I haven’t posted any PBS Eons commissions here for quite a while, so let’s catch up a bit of the backlog:
As we come to the end of the month, here’s another #Spectember concept from an anonymous submission:Continue reading “Spectember 2021 – Dimorphic Tunicates”
Vertebrates are by far the most numerous and diverse group of chordates today, with over 65,000 known species including fish, amphibians, reptiles, birds, and mammals. Genetic studies show that they’re closely related to the weird bag-like tunicates, and their shared common ancestor was probably something lancelet-like.
And the earliest true vertebrates would have looked something like Haikouichthys ercaicunensis.Continue reading “Cambrian Explosion Month #16: Phylum Chordata – Vertebrata”
Chordates are one of the most diverse animal phyla, ranging from tiny lancelets to sac-like tunicates to all fish and tetrapods. They share a common deuterostome ancestor with echinoderms and hemichordates, probably diverging from them sometime in the Ediacaran Period, and are characterized by having specific anatomical features at some point during their life cycle – a notochord, a dorsal nerve cord, pharyngeal slits, a post-anal tail, and an endostyle.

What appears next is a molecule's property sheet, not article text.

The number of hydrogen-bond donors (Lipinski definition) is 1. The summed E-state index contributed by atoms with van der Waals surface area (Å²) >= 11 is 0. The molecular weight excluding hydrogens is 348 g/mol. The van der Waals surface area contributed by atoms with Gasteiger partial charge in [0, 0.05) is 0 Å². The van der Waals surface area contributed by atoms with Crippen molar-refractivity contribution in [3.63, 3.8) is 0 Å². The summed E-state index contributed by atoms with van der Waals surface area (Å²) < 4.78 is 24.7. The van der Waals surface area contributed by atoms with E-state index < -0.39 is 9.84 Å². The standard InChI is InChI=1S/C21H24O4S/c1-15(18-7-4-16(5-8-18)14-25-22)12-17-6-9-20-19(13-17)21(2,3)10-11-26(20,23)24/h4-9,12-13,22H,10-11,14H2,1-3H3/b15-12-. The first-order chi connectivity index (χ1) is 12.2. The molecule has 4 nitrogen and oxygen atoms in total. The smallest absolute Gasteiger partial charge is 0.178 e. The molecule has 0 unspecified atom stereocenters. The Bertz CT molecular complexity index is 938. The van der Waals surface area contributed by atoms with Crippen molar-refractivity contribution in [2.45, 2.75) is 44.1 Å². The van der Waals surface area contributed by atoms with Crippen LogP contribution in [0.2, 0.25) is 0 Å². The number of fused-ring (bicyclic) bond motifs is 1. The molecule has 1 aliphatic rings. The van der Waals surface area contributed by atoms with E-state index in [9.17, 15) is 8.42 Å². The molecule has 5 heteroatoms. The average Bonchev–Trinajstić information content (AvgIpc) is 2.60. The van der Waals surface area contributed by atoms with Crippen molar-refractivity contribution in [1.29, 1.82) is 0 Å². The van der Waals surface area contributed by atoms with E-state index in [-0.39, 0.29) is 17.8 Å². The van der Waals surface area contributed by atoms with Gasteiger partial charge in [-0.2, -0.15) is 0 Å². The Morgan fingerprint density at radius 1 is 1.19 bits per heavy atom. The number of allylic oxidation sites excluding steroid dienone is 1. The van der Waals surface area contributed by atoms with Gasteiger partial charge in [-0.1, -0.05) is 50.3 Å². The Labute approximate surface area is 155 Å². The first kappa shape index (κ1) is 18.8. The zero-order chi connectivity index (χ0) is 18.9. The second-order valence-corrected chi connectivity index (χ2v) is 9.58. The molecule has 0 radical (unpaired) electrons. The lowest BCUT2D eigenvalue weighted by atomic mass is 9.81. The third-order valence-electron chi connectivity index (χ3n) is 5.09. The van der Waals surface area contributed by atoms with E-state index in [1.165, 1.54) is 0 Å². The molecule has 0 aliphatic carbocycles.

The earliest chordates were all small soft-bodied animals with no mineralized tissues, so their fossil record is poor aside from rare locations with exceptional preservation. But one of the best known examples is Pikaia gracilens from the Canadian Burgess Shale fossil deposits (~508 million years ago).Continue reading “Cambrian Explosion Month #15: Phylum Chordata – Early Forms & Tunicates”
Myllokunmingia, from the Early Cambrian of China (~530 mya).
Just under 3cm long (or just over 1″), this tiny animal seems to have been a very close relative of the true vertebrates – almost a vertebrate itself but not quite there yet. A single known fossil specimen shows evidence of a cartilage skull and skeletal elements, five or six gill pouches, a large sail-like dorsal fin, and paired finfolds on its underside.